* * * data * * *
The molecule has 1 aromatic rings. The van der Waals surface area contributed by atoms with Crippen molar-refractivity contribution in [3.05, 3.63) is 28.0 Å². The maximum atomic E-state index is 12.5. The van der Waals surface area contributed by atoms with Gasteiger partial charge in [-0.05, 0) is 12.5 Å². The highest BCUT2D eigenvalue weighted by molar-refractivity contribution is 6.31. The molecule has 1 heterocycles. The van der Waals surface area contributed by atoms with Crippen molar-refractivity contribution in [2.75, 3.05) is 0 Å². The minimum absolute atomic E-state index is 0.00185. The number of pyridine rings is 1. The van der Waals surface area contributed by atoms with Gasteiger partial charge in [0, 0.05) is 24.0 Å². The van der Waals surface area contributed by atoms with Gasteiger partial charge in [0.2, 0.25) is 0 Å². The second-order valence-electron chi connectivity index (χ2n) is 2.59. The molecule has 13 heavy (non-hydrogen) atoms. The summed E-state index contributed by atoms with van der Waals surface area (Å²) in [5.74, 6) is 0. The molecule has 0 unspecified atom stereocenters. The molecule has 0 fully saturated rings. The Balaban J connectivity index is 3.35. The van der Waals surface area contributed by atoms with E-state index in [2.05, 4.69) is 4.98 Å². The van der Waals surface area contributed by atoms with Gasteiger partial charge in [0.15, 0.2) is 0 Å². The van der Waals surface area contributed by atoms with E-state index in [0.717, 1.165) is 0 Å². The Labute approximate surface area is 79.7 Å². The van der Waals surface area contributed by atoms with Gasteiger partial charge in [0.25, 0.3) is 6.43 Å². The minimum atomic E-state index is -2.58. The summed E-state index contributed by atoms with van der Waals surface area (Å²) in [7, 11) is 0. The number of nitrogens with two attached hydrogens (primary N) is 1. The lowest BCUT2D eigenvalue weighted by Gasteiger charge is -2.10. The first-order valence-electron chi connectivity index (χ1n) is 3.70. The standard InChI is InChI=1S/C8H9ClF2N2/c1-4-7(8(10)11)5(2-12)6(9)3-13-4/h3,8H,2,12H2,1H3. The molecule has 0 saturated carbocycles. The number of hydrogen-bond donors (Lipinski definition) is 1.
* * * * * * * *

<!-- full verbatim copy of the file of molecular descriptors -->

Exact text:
The molecule has 1 aromatic rings. The van der Waals surface area contributed by atoms with Crippen molar-refractivity contribution in [3.05, 3.63) is 28.0 Å². The maximum atomic E-state index is 12.5. The van der Waals surface area contributed by atoms with Gasteiger partial charge in [-0.05, 0) is 12.5 Å². The highest BCUT2D eigenvalue weighted by molar-refractivity contribution is 6.31. The molecule has 1 heterocycles. The van der Waals surface area contributed by atoms with Crippen molar-refractivity contribution in [2.75, 3.05) is 0 Å². The minimum absolute atomic E-state index is 0.00185. The number of pyridine rings is 1. The van der Waals surface area contributed by atoms with Gasteiger partial charge in [0, 0.05) is 24.0 Å². The van der Waals surface area contributed by atoms with Gasteiger partial charge in [0.2, 0.25) is 0 Å². The second-order valence-electron chi connectivity index (χ2n) is 2.59. The molecule has 13 heavy (non-hydrogen) atoms. The summed E-state index contributed by atoms with van der Waals surface area (Å²) in [5.74, 6) is 0. The molecule has 0 unspecified atom stereocenters. The molecule has 0 fully saturated rings. The Balaban J connectivity index is 3.35. The van der Waals surface area contributed by atoms with E-state index in [2.05, 4.69) is 4.98 Å². The van der Waals surface area contributed by atoms with Gasteiger partial charge in [0.15, 0.2) is 0 Å². The van der Waals surface area contributed by atoms with E-state index in [0.717, 1.165) is 0 Å². The Labute approximate surface area is 79.7 Å². The van der Waals surface area contributed by atoms with Gasteiger partial charge in [0.25, 0.3) is 6.43 Å². The minimum atomic E-state index is -2.58. The summed E-state index contributed by atoms with van der Waals surface area (Å²) in [7, 11) is 0. The number of nitrogens with two attached hydrogens (primary N) is 1. The lowest BCUT2D eigenvalue weighted by Gasteiger charge is -2.10. The first-order valence-electron chi connectivity index (χ1n) is 3.70. The standard InChI is InChI=1S/C8H9ClF2N2/c1-4-7(8(10)11)5(2-12)6(9)3-13-4/h3,8H,2,12H2,1H3. The molecule has 0 saturated carbocycles. The number of hydrogen-bond donors (Lipinski definition) is 1.